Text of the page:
Like Hitchcock before him, Steven Spielberg is a master of suspense. He also happens to be the king of schmaltz. The two once again battle it out in his latest action thriller, War of the Worlds, a film that has been mostly kept under wraps until just a few days ago when it started screening for the press, just on the eve of its anticipated 4th of July holiday weekend opener.
Nobody, not even the more financially successful directors, does summer movies better than Spielberg. After all, he invented them with Jaws, a film that made it more fun to sit in a dark, cool theater for two hours than going swimming. Summer movies have not yet lived up to that one summer back in 1976 but they’ve come close. No matter its flaws, War of the Worlds is one of those irresistible, escapist summer movies where you blindly go where Spielberg’s adept hands take you.
The publicity leading up to the film has been about Tom Cruise and his recent wild antics – Scientology, Brooke Shields, Matt Lauer and of course, his new love, Katie Holmes. All eyes are on whether or not the collective gasp of the American public will play into box office profits or not. No one has been talking about the movie at all. If there is a must-see component to the film it’s that no one in the general public has any idea what the space invaders are going to look like – word of mouth will spread, no doubt, once people get a gander at them.
War of the Worlds, the modern day update of the H.G. Wells story made famous by Orson Welles on the radio, is loaded with the kind of suspenseful moments that made Spielberg famous. The story begins with Ray (Tom Cruise), a rather ineffectual father of two kids – the kind of guy who doesn’t notice that his daughter has a big suitcase that needs to be carried out of the car, so his pregnant wife (Miranda Otto) does it instead. His older son Robbie (Justin Chatwin) and younger daughter Rachel (the brilliant Dakota Fanning) are to be with him over the weekend, much to their disappointment; it’s so much nicer back at home with mom and her new husband because, among other things, there’s milk in the fridge.
Ray tries to be a good father but just isn’t that good at it. He barely knows his kids. Well, all of that changes when suddenly the world is under attack. Lightning comes from the sky, power goes out everywhere, huge cracks form in the pavement – and all at once, unbelievably, huge, monstrous tripods rise up out of the ground and begin exterminating human beings.
Ray’s goal immediately becomes keeping his kids alive long enough to get them to their mom before one or all are killed. It’s a game of cat and mouse, as Ray and his two kids brave angry mobs, a psycho vigilante and those pesky tripods to survive.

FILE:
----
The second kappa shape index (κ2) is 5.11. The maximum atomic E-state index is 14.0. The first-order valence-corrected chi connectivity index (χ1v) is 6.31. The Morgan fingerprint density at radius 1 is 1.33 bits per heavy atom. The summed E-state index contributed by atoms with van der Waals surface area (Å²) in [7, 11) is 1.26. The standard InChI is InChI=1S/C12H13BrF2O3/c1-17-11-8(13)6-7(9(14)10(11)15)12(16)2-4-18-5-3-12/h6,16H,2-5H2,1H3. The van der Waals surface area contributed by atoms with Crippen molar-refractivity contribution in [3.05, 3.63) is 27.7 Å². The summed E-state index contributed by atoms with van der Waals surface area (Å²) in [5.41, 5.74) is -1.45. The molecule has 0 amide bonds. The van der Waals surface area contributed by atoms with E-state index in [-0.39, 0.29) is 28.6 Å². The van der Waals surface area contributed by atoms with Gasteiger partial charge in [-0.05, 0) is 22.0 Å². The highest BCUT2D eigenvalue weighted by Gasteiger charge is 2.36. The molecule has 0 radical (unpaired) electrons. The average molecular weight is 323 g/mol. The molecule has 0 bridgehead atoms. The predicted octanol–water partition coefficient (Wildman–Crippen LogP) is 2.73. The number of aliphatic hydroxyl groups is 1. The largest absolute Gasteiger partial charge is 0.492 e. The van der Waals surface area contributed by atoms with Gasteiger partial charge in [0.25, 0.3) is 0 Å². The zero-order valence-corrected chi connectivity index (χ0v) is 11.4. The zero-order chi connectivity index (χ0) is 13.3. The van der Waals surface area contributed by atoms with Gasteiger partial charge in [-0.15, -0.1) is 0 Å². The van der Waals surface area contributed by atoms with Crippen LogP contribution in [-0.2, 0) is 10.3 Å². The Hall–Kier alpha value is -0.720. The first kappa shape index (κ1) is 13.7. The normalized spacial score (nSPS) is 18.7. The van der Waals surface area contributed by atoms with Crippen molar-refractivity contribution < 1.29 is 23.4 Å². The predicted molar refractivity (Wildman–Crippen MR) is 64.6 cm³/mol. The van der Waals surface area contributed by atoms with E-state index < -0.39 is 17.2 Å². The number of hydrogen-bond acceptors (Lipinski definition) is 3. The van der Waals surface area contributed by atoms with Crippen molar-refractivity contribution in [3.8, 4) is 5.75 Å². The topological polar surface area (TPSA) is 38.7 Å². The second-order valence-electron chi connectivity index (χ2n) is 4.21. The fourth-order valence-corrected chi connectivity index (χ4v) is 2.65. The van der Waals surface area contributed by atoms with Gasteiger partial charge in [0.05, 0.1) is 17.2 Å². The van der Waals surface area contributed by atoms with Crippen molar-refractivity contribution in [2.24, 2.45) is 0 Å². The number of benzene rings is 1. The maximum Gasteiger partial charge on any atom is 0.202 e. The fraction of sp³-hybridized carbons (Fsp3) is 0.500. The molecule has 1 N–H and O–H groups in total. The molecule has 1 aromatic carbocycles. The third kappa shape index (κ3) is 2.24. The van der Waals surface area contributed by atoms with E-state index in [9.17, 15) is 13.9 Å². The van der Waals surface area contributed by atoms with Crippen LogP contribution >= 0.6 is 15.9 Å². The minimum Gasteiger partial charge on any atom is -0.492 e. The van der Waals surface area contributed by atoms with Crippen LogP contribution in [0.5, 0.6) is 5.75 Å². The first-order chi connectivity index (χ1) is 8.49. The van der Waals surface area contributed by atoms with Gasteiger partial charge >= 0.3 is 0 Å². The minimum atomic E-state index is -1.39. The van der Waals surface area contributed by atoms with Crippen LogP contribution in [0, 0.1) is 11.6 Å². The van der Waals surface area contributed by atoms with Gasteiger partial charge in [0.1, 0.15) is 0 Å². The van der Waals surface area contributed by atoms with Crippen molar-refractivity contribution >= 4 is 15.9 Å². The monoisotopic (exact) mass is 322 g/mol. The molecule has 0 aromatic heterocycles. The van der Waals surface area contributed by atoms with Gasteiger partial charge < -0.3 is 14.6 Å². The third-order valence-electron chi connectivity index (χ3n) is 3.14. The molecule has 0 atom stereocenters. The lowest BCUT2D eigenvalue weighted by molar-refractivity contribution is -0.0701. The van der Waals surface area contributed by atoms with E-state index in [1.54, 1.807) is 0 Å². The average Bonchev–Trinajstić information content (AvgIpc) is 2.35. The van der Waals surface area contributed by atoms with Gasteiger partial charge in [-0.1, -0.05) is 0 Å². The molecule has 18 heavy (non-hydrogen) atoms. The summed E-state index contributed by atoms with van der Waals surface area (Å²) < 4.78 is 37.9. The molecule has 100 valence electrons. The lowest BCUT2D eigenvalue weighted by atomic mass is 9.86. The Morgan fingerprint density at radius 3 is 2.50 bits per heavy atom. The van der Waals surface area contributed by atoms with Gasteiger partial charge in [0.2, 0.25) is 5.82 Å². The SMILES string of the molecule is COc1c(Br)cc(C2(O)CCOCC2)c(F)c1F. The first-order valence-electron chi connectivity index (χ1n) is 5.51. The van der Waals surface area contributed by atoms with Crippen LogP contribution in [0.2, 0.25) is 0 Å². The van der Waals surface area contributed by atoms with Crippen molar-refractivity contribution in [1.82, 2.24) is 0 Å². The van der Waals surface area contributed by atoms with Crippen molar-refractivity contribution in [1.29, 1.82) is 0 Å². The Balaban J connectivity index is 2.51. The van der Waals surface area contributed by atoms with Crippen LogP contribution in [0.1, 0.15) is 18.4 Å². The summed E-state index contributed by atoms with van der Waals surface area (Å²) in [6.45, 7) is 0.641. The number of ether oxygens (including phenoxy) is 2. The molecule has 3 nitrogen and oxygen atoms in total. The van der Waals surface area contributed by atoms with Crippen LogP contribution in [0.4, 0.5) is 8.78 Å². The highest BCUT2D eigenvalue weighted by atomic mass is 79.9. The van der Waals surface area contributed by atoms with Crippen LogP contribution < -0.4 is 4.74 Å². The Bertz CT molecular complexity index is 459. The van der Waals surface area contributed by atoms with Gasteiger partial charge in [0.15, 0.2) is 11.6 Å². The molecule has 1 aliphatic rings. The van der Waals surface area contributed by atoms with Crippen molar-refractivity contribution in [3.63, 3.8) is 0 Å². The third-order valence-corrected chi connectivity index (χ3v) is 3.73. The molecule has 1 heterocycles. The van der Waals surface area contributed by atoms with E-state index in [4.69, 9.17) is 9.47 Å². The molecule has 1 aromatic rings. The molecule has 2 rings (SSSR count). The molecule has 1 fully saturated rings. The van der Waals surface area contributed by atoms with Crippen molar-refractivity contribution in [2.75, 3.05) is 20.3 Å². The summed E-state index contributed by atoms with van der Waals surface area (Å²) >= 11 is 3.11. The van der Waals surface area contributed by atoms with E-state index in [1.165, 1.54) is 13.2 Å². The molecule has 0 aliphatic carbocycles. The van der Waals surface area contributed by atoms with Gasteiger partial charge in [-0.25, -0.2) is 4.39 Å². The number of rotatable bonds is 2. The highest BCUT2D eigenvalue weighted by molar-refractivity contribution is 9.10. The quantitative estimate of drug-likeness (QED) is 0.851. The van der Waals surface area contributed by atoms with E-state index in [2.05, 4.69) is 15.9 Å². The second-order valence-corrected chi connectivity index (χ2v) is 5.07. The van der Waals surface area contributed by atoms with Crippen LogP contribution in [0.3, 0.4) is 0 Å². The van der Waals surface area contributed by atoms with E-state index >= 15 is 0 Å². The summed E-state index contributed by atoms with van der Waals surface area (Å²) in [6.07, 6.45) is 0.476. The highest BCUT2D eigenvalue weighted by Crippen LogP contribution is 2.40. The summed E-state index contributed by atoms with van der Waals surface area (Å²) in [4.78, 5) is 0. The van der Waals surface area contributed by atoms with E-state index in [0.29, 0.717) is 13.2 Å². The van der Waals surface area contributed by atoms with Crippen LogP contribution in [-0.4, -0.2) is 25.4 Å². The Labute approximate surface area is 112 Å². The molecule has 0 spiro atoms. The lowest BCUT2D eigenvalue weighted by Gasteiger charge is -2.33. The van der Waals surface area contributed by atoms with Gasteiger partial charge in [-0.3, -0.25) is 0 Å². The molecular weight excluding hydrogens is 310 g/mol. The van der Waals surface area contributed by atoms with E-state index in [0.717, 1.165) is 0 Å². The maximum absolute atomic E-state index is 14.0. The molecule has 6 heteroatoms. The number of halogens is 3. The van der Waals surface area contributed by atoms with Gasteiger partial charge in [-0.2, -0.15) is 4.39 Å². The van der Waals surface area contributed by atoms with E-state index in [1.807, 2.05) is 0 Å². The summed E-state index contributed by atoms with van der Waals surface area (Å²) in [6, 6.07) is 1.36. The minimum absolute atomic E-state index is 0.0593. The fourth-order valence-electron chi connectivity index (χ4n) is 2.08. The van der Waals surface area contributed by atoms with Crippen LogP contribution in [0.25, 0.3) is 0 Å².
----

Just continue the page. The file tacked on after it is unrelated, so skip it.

In one particularly tense scene, they must evade the prying eyes of one of the tripod’s eye tentacles – which goes underground to seek out life forms to kill, reminiscent of the velociraptor kitchen scene in Jurassic Park. As in Jurassic Park, E.T., Jaws, Close Encounters and other Spielberg movies, on top of everything else, we have to worry about the welfare of a child. In this case, it’s Dakota Fanning always just seconds away from catastrophe.
With her rail thin body and wide blue eyes, Fanning is the perfect subject for rhe kinds of shots Spielberg likes best – pulling back or zooming in on a surprised face. While Fanning was perfectly cast, it’s hard to know whether or not Tom Cruise was the right man for the job. We’re used to seeing Cruise come in and kick ass – not necessarily to run from scary monsters. He’s not great at showing his vulnerable side underneath his tough guy exterior – not like Harrison Ford, for instance, or even Will Smith (who’s already been there, done that).
The creatures are as delightful as any Spielberg creation – he generally treats them with compassion even if they are killing machines. He has said he wanted to treat War of the Worlds like the darker side of E.T. But he isn’t prepared, with a PG-13 rated kids summer movie, to go as dark as he would need to go to make War of the Worlds as nasty as it wants to be.What we’re left with is lots and lots of great suspense, action sequences and scary monsters but an all-too-neatly tied up ending which short-changes the film. Spielberg wants it both ways – he wants to make one of the scariest films of the summer, but he wants everything to be all right in the end. Nonetheless, War of the Worlds is one of those movies you can’t wait to see again. And you can bet people will do just that.